5 of 6 people found this review helpful

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  • Ariel
  • United Kingdom
  • 10-04-17

Extremely informative


Excellent book

You cannot help but feeling that all the price lavished upon tolerant “Al-Andaluz” is ideologically motivated and something doesn’t seem right. Fernandez Morera’s book proves this point very clearly. It not only provides common sense arguments such as “If Gothic Spain ‘deserved’ to be conquered by a more modern and enlightened people, with didn’t Meso-America or India deserved to be conquered too?” or “If Christians had to be happy with their second class citizenship why blacks in Southern US didn’t have to be happy too?”; The book also provides actual evidence from primary sources showing that “Al-Andaluz” wasn’t either tolerant o enlightened.

1 of 1 people found this review helpful

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Brilliant

Brilliant, engaging, and meticulously researched, this book ought to be required reading in high schools and for any adult who wishes to be more knowledgeable about the true Islamic impact on Spain.

1 of 1 people found this review helpful

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Great history. Eye opening.

Excellent book by anyone interested in Spanish, European and medieval history. Reading a tad mechanical but clear. The history as it should be told, based on evidence.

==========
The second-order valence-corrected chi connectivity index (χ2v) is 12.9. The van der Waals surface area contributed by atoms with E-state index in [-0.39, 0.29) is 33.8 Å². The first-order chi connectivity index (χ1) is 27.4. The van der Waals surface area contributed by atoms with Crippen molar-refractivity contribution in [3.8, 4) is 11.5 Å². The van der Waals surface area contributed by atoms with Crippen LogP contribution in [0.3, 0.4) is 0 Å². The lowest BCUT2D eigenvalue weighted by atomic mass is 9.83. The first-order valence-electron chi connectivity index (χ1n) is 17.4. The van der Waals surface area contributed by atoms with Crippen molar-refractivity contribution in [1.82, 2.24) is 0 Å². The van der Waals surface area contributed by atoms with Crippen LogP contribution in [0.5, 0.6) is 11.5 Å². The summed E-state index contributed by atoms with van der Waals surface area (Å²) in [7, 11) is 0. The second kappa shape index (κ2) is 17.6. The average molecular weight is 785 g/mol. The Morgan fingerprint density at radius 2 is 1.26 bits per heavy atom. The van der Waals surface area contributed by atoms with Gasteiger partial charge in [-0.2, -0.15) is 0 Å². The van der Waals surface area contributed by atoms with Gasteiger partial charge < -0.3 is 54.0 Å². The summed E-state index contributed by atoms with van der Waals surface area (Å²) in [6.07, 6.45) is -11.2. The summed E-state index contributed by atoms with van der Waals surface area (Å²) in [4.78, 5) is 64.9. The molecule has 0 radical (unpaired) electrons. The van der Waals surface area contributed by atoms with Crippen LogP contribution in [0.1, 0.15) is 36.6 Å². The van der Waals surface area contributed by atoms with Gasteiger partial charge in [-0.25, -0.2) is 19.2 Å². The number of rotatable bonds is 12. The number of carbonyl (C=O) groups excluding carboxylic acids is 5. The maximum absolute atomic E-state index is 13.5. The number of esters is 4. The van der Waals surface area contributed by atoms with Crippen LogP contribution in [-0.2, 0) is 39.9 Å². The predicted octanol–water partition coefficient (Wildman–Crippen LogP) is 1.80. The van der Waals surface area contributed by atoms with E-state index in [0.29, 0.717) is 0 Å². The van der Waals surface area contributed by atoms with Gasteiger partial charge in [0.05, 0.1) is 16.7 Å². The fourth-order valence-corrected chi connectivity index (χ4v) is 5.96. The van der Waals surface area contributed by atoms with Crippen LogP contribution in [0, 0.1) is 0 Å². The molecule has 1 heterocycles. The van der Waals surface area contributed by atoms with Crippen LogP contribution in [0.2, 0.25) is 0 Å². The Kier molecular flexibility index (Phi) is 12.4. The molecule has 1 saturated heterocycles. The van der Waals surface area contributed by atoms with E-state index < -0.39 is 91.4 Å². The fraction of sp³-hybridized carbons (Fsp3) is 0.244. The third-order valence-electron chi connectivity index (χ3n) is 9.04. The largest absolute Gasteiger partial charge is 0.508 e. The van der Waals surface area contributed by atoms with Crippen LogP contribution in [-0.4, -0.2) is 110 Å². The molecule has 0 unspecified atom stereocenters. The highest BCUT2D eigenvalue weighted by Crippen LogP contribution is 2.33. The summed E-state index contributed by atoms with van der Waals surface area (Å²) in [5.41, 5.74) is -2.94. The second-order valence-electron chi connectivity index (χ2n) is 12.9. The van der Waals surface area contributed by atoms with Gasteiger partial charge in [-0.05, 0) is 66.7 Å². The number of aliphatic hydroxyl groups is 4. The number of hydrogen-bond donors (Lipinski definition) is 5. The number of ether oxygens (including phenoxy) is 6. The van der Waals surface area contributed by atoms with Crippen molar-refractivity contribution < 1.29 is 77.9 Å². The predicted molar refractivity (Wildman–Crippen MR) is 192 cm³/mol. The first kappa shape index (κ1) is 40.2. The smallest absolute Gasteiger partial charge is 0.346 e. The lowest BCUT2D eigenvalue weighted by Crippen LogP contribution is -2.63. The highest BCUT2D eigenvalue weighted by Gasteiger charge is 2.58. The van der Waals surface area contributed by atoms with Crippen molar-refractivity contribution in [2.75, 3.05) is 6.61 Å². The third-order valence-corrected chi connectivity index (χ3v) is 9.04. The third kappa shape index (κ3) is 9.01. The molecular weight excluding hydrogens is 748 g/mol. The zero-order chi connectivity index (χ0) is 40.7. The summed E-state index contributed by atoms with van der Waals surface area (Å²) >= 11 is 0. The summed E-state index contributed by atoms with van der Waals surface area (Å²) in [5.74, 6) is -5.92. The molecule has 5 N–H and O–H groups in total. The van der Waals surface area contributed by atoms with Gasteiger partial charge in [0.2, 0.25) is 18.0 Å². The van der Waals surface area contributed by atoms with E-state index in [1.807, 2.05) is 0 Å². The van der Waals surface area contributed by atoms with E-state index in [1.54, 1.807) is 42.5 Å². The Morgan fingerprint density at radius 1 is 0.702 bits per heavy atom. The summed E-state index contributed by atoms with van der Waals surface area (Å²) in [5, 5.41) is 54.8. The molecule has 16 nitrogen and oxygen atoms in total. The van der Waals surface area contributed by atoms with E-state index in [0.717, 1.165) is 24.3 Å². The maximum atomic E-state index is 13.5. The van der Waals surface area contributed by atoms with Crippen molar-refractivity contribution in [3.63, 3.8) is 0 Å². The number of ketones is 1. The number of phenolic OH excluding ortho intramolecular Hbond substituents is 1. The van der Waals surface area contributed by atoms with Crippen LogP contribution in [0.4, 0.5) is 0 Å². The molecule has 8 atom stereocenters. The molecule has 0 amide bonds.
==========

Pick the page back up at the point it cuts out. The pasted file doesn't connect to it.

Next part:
1 of 1 people found this review helpful

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Exceptional scholarship utilises primary sources

Turns out the popularly held Andalusian tolerance is significantly exaggerated. Jews were mistreated, and Christians were castigated. Both were impoverished by the high jizzya tax, and at the bottom rings of society, with persecution becoming more or less severe depending upon the whims of whoever was leader of the caliphates at the time, Umayyad or such.

Just a glimpse of what may happen to western Europe soon.

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Boring boring boring

A scholarly work, tedious in the execution and read very badly. Makes use of 20 examples when a couple would do. Rigorous scholarship. Yawn

2 of 11 people found this review helpful

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  • Amazon Customer
  • 20-11-16

Courageous book

The reader was superlative. And I've heard a lot if audio books. And the book is an act of intellectual courage.

14 of 16 people found this review helpful

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  • Nicholas
  • 14-11-16

Authoritative

Absolutely dripping with concrete, reliable and unapologetic facts that shed needed attention to Islamic Spain. Dario gives no quarters as he unveils the numerous a-historic "scholar's" views and statements around the topic going from the 8-15th century that either mislead or deliberately lie on behalf of the Muslim rulers or shame the Christian victims.

So refreshing to not be force feed lies! Recommend highly!

16 of 20 people found this review helpful

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  • Sunshine Reader
  • 02-01-18

Repetitive

This reads more like a text book. The subject is well researched, but the other repeats the same points throughout the book.

2 of 2 people found this review helpful

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  • Dre Gonsales
  • 03-08-17

Fantastic read!

This book is an extremely well written, well cited, and informative look at an often misrepresented chapter of history.

5 of 6 people found this review helpful

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  • LadyLindi
  • 29-05-17

Too Little Content and a Bit Polemic

Would you say that listening to this book was time well-spent? Why or why not?